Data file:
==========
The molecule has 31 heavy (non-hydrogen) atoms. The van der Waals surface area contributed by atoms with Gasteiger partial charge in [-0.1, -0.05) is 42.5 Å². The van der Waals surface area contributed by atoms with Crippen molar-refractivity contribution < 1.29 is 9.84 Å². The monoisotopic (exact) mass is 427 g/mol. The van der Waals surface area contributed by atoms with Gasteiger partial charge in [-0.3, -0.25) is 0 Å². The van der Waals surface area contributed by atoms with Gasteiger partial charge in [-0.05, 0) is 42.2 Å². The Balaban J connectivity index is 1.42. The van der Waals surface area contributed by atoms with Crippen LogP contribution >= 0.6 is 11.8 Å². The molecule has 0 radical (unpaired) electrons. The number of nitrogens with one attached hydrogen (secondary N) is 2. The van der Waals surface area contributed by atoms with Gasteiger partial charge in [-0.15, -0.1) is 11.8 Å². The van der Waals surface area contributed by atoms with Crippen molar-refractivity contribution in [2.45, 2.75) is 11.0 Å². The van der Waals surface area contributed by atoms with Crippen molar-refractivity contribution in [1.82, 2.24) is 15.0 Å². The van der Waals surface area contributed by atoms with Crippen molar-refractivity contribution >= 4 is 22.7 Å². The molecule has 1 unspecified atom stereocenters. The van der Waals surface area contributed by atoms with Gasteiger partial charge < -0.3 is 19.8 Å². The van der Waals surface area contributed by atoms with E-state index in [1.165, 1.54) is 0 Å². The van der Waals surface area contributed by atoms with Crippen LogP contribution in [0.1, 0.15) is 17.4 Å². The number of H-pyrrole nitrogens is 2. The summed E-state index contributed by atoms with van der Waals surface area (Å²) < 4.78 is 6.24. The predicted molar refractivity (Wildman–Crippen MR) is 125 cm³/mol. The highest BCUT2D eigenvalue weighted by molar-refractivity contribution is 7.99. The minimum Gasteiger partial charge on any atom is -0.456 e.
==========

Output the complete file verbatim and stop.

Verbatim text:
The molecule has 31 heavy (non-hydrogen) atoms. The van der Waals surface area contributed by atoms with Gasteiger partial charge in [-0.1, -0.05) is 42.5 Å². The van der Waals surface area contributed by atoms with Crippen molar-refractivity contribution < 1.29 is 9.84 Å². The monoisotopic (exact) mass is 427 g/mol. The van der Waals surface area contributed by atoms with Gasteiger partial charge in [-0.3, -0.25) is 0 Å². The van der Waals surface area contributed by atoms with Gasteiger partial charge in [-0.05, 0) is 42.2 Å². The Balaban J connectivity index is 1.42. The van der Waals surface area contributed by atoms with Crippen LogP contribution >= 0.6 is 11.8 Å². The molecule has 0 radical (unpaired) electrons. The number of nitrogens with one attached hydrogen (secondary N) is 2. The van der Waals surface area contributed by atoms with Gasteiger partial charge in [-0.15, -0.1) is 11.8 Å². The van der Waals surface area contributed by atoms with Crippen molar-refractivity contribution in [2.45, 2.75) is 11.0 Å². The van der Waals surface area contributed by atoms with Crippen molar-refractivity contribution in [1.82, 2.24) is 15.0 Å². The van der Waals surface area contributed by atoms with Crippen molar-refractivity contribution >= 4 is 22.7 Å². The molecule has 1 unspecified atom stereocenters. The van der Waals surface area contributed by atoms with Gasteiger partial charge < -0.3 is 19.8 Å². The van der Waals surface area contributed by atoms with E-state index in [1.165, 1.54) is 0 Å². The van der Waals surface area contributed by atoms with Crippen LogP contribution in [0.1, 0.15) is 17.4 Å². The number of H-pyrrole nitrogens is 2. The summed E-state index contributed by atoms with van der Waals surface area (Å²) < 4.78 is 6.24. The predicted molar refractivity (Wildman–Crippen MR) is 125 cm³/mol. The highest BCUT2D eigenvalue weighted by molar-refractivity contribution is 7.99. The minimum Gasteiger partial charge on any atom is -0.456 e.